Paul Rockwell looks at The Role of Boycotts in the Fight for Peace:
Boycotts have often changed the world. The American Revolution began with the Boston Tea Party. The non-violent movement that brought down the British Empire included Gandhi’s boycott against British textiles. The Montgomery bus boycott launched the civil rights movement. The United Farm Workers in the U.S., led by Cesar Chavez, were unionized through laborious national boycotts of lettuce and grapes. And of course, the international boycott of South Africa played a vital role in bringing down the system of apartheid.
But strangely, Mr. Rockwell restricts himself to talking about boycotts of U.S.-based companies, particularly those with government contracts in Iraq. Boycotting the U.S. itself, through tax resistance by its subjects, seems to be off the peace movement’s radar.
This surprises me. Why is the war tax resistance movement so sluggish and invisible? One war tax resister writes: “A few weeks ago I stumbled on a poster for this year’s war tax conference and was shocked to find out it was nearby, in suburban Philadelphia. I asked other war tax resisters I knew and none of them had heard of it. Granted we’ve all drifted away from the network (primarily out of frustration) but I probably would have gone if I hadn’t already made plans for the weekend.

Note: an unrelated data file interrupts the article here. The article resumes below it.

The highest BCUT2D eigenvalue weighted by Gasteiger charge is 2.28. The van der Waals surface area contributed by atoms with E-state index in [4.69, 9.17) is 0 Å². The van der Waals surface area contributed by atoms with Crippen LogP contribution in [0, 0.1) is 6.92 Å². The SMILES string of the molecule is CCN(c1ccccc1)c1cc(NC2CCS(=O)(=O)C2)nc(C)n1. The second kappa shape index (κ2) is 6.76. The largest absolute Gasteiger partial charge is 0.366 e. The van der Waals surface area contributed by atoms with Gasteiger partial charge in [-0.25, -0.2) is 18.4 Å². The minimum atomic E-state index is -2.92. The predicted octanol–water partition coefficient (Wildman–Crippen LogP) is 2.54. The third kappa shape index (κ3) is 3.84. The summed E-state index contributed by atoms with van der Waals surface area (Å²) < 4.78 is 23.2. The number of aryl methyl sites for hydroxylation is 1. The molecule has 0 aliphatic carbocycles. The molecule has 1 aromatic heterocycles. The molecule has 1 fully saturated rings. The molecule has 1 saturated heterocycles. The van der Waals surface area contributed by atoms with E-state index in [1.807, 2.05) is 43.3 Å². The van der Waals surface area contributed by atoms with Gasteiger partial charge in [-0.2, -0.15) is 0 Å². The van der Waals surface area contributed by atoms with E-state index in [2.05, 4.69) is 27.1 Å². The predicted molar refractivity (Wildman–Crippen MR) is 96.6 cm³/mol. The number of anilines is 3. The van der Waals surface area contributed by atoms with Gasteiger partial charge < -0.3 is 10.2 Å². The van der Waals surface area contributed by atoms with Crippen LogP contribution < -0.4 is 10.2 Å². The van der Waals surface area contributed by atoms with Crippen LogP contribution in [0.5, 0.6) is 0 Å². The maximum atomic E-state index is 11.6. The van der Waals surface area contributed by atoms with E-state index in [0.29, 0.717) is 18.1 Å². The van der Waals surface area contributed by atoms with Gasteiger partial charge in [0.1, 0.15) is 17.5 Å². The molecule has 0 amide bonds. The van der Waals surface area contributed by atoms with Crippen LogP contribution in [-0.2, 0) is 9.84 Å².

“Just a few hours of googling and phone calls could have reached out to the disillusioned supporters. And there’s a dozen people who could have made the calls… Weird. This is a large part of the reason I drifted away from the organized war tax movement — I just don’t think it’s serious about wanting to succeed.”
The “latest news” on the National War Tax Resistance Coordinating Committee web site is four months old. That organization’s semiannual conference was , and if any decisions were made or campaigns launched I haven’t heard about it (and I’ve got my ears up for tax resistance news more than your average Joe). I don’t get it.
I’m fairly new at this game. Maybe when I’ve been doing tax resistance and tax resistance advocacy for a decade and still haven’t made much headway, I’ll become resigned to my irrelevance and learn to be satisfied with noble failure. Until that psychological shift takes hold, though, I’m just baffled, frustrated, a little angry, and eager to try some new and more vigorous approaches.